Pediatricians’ perceptions of ADD and ADHD diagnosis, child and family communication concerning diagnosis and treatment, and treatment issues were examined in a cross-sectional survey involving 380 members of the American Academy of Pediatrics and conducted by the Department of Psychology, University of California-Riverside and Loma Linda University Medical Center, CA. Two thirds of respondents enjoyed treating children with ADD/ADHD, but 40% complained of the time involved, and 87% obtained inadequate insurance compensation. Only 18% were likely to refer patients with ADHD to other specialists, including psychiatrists, psychologists, social workers, educators, or neurologists. Most found schools cooperative in providing information of help in diagnosis and in administering medications. The relative frequencies of medications prescribed were as follows: methylphenidate 98%, slow-release methylphenidate 80%, pemoline (Cylert) 51%, amphetamines 27%, clonidine 6%, and tricyclics 4%. Medications were given daily (57%), weekdays only (44%), and during school year only (60%). Side effects reported by parents included: insomnia (18%), change in mood or affect (15%), headaches (10%). Parental views of ADHD included: diet related (20%), due to poor discipline (10%), poor parenting (12%), classroom inadequacies (21%), boredom at school (13%), medicine is addicting (49%), medicine makes child zombielike (19%), and drugs inhibit growth (8%). [1]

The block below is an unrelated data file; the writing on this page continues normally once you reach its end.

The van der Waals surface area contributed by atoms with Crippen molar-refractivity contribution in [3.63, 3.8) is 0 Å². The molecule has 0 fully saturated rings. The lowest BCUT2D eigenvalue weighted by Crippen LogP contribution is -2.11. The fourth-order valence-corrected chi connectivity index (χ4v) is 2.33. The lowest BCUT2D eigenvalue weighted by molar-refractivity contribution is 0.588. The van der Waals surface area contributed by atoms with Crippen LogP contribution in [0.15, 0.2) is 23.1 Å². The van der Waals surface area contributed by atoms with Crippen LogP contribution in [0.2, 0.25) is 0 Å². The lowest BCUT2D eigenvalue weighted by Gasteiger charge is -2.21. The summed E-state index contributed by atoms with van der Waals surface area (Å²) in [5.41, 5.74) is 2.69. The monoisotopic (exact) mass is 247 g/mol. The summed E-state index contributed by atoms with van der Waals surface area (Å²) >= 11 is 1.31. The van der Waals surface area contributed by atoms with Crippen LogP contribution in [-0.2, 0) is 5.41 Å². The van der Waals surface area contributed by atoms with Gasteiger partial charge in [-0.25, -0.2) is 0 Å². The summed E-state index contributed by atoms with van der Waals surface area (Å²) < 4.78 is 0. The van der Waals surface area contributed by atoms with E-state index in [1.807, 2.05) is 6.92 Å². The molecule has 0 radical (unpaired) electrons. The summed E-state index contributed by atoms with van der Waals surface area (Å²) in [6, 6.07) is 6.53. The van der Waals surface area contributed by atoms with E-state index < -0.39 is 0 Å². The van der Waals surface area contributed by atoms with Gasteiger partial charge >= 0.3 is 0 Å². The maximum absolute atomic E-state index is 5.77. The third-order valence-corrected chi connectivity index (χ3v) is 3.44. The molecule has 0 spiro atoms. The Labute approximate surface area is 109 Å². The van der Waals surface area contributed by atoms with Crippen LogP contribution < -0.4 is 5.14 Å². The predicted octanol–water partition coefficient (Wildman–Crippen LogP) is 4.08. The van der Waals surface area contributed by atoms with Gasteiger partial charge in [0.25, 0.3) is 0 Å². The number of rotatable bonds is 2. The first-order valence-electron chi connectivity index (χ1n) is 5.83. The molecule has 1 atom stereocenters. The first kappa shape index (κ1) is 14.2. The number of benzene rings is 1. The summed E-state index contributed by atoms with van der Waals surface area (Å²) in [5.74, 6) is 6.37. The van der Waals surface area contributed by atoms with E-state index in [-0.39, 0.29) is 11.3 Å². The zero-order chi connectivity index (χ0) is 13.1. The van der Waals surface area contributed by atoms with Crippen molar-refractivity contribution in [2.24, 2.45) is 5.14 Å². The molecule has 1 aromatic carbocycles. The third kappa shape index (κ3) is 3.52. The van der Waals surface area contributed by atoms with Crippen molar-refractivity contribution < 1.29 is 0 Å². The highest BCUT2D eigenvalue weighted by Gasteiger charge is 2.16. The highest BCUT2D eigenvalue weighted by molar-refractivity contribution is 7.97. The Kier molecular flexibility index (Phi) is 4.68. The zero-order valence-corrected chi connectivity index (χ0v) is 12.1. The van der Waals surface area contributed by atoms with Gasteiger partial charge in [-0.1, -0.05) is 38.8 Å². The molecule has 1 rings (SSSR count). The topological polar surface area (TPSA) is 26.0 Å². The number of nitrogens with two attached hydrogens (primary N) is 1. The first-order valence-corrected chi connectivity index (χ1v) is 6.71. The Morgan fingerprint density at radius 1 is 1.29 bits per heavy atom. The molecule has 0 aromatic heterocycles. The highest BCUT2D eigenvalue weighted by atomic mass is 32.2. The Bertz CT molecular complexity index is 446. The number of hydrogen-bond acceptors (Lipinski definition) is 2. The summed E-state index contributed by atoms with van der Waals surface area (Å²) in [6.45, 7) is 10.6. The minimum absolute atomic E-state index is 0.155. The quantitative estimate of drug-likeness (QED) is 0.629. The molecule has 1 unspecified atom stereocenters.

COMMENT. The authors recommend further studies to elucidate relationships among pediatrician, parent, and patient beliefs about ADD/ADHD diagnosis and treatment. The low pediatrician referral rate to other specialists in the field might be explained in part by 50% of parents having consulted a psychologist before requesting medical treatment. The lack of educational testing in 50% of patients before receiving medication was disturbing, since many have associated learning disabilities. The pediatricians’ attitudes and knowledge of comorbid psychiatric and neurologic disorders and their management would have been of interest, since only 18% referred patients to other specialists.